Indian Supreme Court Takes Action Against Ultrasound Use for Sex Selection

The Indian Supreme Court issued an order on Monday demanding that all governing bodies in Indian states and territories prevent unregistered clinics from advertising prenatal ultrasound testing and fetal sex selection services, according to Kaiser Daily Reproductive Health Report. The court confirmed that state and territorial governments must stop ignoring unregistered clinics’ repeated violations of misusing ultrasound machines to predetermine the sex of fetuses. The action followed a suit filed by the Center for Enquiry into Health and Allied Themes, a local non-profit organization, which stated that unlicensed clinics were in violation of federal law and past court orders when they continue to promote the use of sex selection services. Tests that allow families to determine the sex of a fetus were banned in India in 1994. However, Indian culture has traditionally had a preference for male children over female. Prior to the availability of ultrasound technology, female babies were sometimes killed either by being buried alive or by being abandoned by their families; in fact, CNS News cites a recent survey that estimates that there continue to be 10,000 cases of female infanticide in India a year. In February, the Supreme Court ordered state governments to confiscate ultrasound machines in all unregistered clinics due to the use of the machines for sex selection. Monday’s action requires all regional governments to file “comprehensive affidavits,” with the court featuring in detail their actions against clinics violating federal law, according to Kaiser. In India, a preference for male infants has led to an estimated 5 million abortions every year, reported CNS News. Census data from the last 10 years demonstrate the declining sex ratio, dropping from 972 to 933 women per 1,000 men, according to the New York Times. The world average is 990 women to 1,000 men. Experts agree that cultural shifts are needed to supplement new population policies. “[U]nless we change our customs and thinking patterns, the problem cannot be solved,” said New Delhi physician Dr. Ashok Mittal, according to CNS News.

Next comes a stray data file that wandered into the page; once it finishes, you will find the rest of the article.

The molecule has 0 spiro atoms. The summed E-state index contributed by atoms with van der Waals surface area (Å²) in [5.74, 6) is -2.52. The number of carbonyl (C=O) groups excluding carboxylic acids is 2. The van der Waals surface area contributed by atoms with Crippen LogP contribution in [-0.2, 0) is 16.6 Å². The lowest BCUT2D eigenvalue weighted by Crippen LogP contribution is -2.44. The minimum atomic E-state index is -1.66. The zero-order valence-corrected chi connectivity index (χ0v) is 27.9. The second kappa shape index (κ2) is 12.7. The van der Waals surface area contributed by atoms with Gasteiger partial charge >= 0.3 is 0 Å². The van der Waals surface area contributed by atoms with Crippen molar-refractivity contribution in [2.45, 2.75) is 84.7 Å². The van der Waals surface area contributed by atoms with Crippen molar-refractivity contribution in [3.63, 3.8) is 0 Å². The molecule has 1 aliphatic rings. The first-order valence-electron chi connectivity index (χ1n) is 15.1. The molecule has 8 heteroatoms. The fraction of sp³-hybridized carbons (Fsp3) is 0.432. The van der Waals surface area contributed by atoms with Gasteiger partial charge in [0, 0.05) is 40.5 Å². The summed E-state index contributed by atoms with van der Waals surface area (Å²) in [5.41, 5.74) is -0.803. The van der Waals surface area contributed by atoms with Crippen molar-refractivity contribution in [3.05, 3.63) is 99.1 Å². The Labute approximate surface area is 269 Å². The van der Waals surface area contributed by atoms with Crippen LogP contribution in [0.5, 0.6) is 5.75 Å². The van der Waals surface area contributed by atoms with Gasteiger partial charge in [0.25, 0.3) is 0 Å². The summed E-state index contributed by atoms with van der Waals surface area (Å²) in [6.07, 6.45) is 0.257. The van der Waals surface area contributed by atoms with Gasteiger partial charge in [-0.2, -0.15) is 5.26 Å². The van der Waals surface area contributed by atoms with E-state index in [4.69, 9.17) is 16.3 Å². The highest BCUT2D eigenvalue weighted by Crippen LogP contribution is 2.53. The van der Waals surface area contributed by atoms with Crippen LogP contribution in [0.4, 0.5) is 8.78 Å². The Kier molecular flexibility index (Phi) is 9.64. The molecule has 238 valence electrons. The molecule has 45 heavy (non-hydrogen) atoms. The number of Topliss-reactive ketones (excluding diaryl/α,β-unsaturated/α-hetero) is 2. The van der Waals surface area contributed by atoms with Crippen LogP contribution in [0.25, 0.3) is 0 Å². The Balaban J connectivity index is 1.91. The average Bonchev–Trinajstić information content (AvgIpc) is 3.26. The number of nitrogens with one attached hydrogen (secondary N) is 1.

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Kaiser Daily Reproductive Health report 10/9/02, CNS News 8/8/02; New York Times 4/22/01; Feminist Daily News Wire

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